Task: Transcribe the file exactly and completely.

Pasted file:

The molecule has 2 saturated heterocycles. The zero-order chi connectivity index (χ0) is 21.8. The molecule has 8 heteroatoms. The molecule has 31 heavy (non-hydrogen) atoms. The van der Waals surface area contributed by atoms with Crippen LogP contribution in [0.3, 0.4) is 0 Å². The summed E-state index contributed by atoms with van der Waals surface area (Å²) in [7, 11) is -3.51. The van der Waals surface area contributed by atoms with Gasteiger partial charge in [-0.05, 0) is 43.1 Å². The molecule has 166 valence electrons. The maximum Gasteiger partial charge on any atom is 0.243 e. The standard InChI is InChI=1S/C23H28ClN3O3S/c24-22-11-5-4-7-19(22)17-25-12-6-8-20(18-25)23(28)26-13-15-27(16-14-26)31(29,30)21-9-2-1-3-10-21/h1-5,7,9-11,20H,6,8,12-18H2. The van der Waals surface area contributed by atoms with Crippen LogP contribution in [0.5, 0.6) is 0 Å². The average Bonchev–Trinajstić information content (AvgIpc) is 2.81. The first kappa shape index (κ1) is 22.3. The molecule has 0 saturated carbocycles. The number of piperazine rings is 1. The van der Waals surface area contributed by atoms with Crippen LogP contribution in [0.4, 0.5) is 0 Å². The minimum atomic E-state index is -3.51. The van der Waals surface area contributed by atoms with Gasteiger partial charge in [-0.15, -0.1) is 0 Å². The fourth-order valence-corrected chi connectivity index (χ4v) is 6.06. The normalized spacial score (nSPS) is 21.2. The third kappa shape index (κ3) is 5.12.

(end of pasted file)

The molecule has 2 saturated heterocycles. The zero-order chi connectivity index (χ0) is 21.8. The molecule has 8 heteroatoms. The molecule has 31 heavy (non-hydrogen) atoms. The van der Waals surface area contributed by atoms with Crippen LogP contribution in [0.3, 0.4) is 0 Å². The summed E-state index contributed by atoms with van der Waals surface area (Å²) in [7, 11) is -3.51. The van der Waals surface area contributed by atoms with Gasteiger partial charge in [-0.05, 0) is 43.1 Å². The molecule has 166 valence electrons. The maximum Gasteiger partial charge on any atom is 0.243 e. The standard InChI is InChI=1S/C23H28ClN3O3S/c24-22-11-5-4-7-19(22)17-25-12-6-8-20(18-25)23(28)26-13-15-27(16-14-26)31(29,30)21-9-2-1-3-10-21/h1-5,7,9-11,20H,6,8,12-18H2. The van der Waals surface area contributed by atoms with Crippen LogP contribution in [0.5, 0.6) is 0 Å². The average Bonchev–Trinajstić information content (AvgIpc) is 2.81. The first kappa shape index (κ1) is 22.3. The molecule has 0 saturated carbocycles. The number of piperazine rings is 1. The van der Waals surface area contributed by atoms with Crippen LogP contribution in [0.4, 0.5) is 0 Å². The minimum atomic E-state index is -3.51. The van der Waals surface area contributed by atoms with Gasteiger partial charge in [-0.15, -0.1) is 0 Å². The fourth-order valence-corrected chi connectivity index (χ4v) is 6.06. The normalized spacial score (nSPS) is 21.2. The third kappa shape index (κ3) is 5.12.